Posted by News Express | 26 February 2018 | 1,500 times
Justice Okon Abang of the Federal High Court, sitting in Maitama, Abuja, today admitted in evidence, documents tendered by the prosecution, through the seventeenth prosecution witness, Zakari Mohammed Uthman, in the N29 billion fraud trial involving a former governor of Adamawa State, Murtala Nyako.
Nyako is being prosecuted alongside his son, Senator Abdul-Aziz Nyako, Abubakar Aliyu and Zulkifikk Abba on a 37-count charge of criminal conspiracy, stealing, abuse of office and money laundering preferred against them by the Economic and Financial Crimes Commission (EFCC).
Five companies that allegedly served as conduit pipes for the illegal diversion of the funds –
Blue Opal Limited, Sebore Farms & Extension Limited, Pagoda Fortunes Limited, Tower Assets Management Limited and Crust Energy Limited – were equally charged before the court as the 5th to 9th defendants.
The prosecution, represented by Rotimi Jacobs, SAN, had on January 25, 2018, sought to tender Certificate of Identification, signed by one Aisha Balogun and two account opening documentations through the witness, but its admissibility was objected to by Ibrahim Isiyaku, SAN, counsel to the 4th and 8th defendants.
The counsel had argued that the witness was not the maker of the documents as he did not sign it. He also stated that no foundation was laid before tendering it and as such it failed to satisfy the provisions of Section 83, subsection 1 of the Evidence Act, 2011, which requires that “the maker of a document has to be in court to tender same, unless if there are some reasons holding him back from coming to court, which must be stated as foundation preceding the tendering of the document”.
He further objected to the tendering of the covering letter that came with the statement of account and other documents, maintaining that the covering letter was obviously not signed by the witness, but by two other staff of Union Bank (Ohozie Johnbosco, head sale and service of the bank and one Actere Magdalene, who signed as the branch manager).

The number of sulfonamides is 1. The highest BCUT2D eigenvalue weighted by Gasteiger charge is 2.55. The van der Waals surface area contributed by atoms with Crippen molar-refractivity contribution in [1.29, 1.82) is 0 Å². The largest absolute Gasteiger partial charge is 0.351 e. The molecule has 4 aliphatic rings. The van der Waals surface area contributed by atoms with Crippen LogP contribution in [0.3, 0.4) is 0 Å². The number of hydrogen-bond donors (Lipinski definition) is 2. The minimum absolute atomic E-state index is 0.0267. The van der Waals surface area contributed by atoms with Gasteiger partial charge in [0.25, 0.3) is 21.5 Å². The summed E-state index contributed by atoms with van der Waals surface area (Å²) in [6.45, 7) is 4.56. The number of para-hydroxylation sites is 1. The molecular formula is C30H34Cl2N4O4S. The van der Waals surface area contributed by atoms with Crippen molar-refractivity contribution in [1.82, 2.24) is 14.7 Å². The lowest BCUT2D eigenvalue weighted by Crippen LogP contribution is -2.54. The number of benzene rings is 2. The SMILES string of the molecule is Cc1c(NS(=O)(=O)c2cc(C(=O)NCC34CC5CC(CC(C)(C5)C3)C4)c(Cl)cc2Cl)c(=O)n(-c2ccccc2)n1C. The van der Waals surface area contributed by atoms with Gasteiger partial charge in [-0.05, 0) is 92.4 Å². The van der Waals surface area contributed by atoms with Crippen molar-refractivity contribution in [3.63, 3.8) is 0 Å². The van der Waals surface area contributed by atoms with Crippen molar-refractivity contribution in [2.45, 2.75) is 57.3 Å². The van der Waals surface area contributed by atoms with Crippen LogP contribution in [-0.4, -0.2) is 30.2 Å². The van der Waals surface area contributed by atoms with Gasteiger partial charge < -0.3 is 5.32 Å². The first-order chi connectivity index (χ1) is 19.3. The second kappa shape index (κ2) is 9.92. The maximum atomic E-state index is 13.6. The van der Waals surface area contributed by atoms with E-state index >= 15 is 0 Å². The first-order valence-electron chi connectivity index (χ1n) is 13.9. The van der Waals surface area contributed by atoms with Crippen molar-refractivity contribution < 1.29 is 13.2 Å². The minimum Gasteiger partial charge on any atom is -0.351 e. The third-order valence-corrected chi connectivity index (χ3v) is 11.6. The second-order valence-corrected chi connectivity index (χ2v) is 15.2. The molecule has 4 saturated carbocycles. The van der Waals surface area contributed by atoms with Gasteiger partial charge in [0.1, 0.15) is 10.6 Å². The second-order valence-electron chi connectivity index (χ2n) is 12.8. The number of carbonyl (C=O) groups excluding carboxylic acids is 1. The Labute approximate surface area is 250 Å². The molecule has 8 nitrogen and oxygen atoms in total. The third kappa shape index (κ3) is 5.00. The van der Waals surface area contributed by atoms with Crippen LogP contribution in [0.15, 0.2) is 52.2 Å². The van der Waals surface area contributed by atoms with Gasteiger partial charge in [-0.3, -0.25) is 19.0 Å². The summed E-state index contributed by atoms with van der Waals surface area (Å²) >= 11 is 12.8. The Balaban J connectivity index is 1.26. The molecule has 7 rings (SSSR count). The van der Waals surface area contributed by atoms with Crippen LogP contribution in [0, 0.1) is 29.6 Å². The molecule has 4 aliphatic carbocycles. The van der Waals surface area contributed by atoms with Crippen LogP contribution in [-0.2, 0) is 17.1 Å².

He urged the court to refuse the documents.
Other counsel in the matter also aligned themselves with the arguments and submissions of Isiyaku.
Jacobs had while replying on point of law, argued that the document, having been generated by the computer of the bank, can be tendered by anybody in the bank or any person that has the copy of the certificate envisaged under Section 84 (4) of the Evidence Act.
“My Lord Section 84 prescribes that the certificate of identification has sufficient proof of the matter stated in the other certificate,” Jacobs said.
He argued that “the witness is an official of Union bank and he told your Lordship how he got this document.”
“The person who signed the certificate owns a responsible position in the bank as an internal control officer of Union Bank.
“They are not challenging the capacity in which Aisha signed the document.
“Once that certificate is produced, the provision of Section 146 of the Evidence Act enjoins your Lordship to presume that the certificate is produced by the person authorized,” Jacobs argued.
He urged the court to discountenance the submissions of the defence and admit the documents in evidence.
In his ruling today, Justice Abang held that the documents were admissible.
“I have carefully painstakingly considered the arguments of the learned counsel for the defendants opposing the admissibility of the documents sought to be tendered in evidence. I have also considered the argument of the learned senior counsel representing the prosecution.
“This is the moment that the court will apply the law to the fact of the case.
“I entirely agree with the learned counsel for the prosecution, Rotimi Jacobs, SAN, that the maker of the Certificate of Identification sought to be tendered in evidence, is Union Bank and not Aisha Balogun.
“EFCC applied to Union Bank to be furnished with the statement of account in question. They did not apply to Aisha Balogun.
“The bank is a legal person, not a natural person. Natural person acts for the bank. Any natural person working for the bank can tender in court the document requested by EFCC whether or not he is the person that signed the document.
“It is my humble view that the computer generated document can be tendered by any staff of the bank. The bank is the maker of that document and the provision of Section 53 (1) of the Evidence Act is complied with,” Justice Abang ruled.
Thereafter, Uthman, continuing his evidence further revealed how two different accounts were used to pay salaries to Nyako.
According to the witness ‘Exhibit L’ (account statement, the application form to open an account), was “filled and signed by Nyako Murtala Hamman.
When asked to look at the specimen, the witness said “it was introduced by Leutenant Okopo, a signatory to Nigeria Navy account.”
The witness told the court that in ‘Exhibit L’, there were two accounts.
According to him, “The first one has the name of Nyako M. Hamman and the second account is Nyako M. A. H. Here too, there is military pension deposit, Nigeria Navy salary”.
Explaining the posting therein, Uthman said “there is one of January 26, 2009, Nigerian Navy, January salary, Nyako M.A.H.
He added: “On February 25, 2009, another deposit, Nigerian Navy, February salary, Nyako M.A.H.
“From that period up to December 2014, deposits were still coming in from Nigerian Navy”.
The case has been adjourned to February 27, 2018 for continuation of trial.
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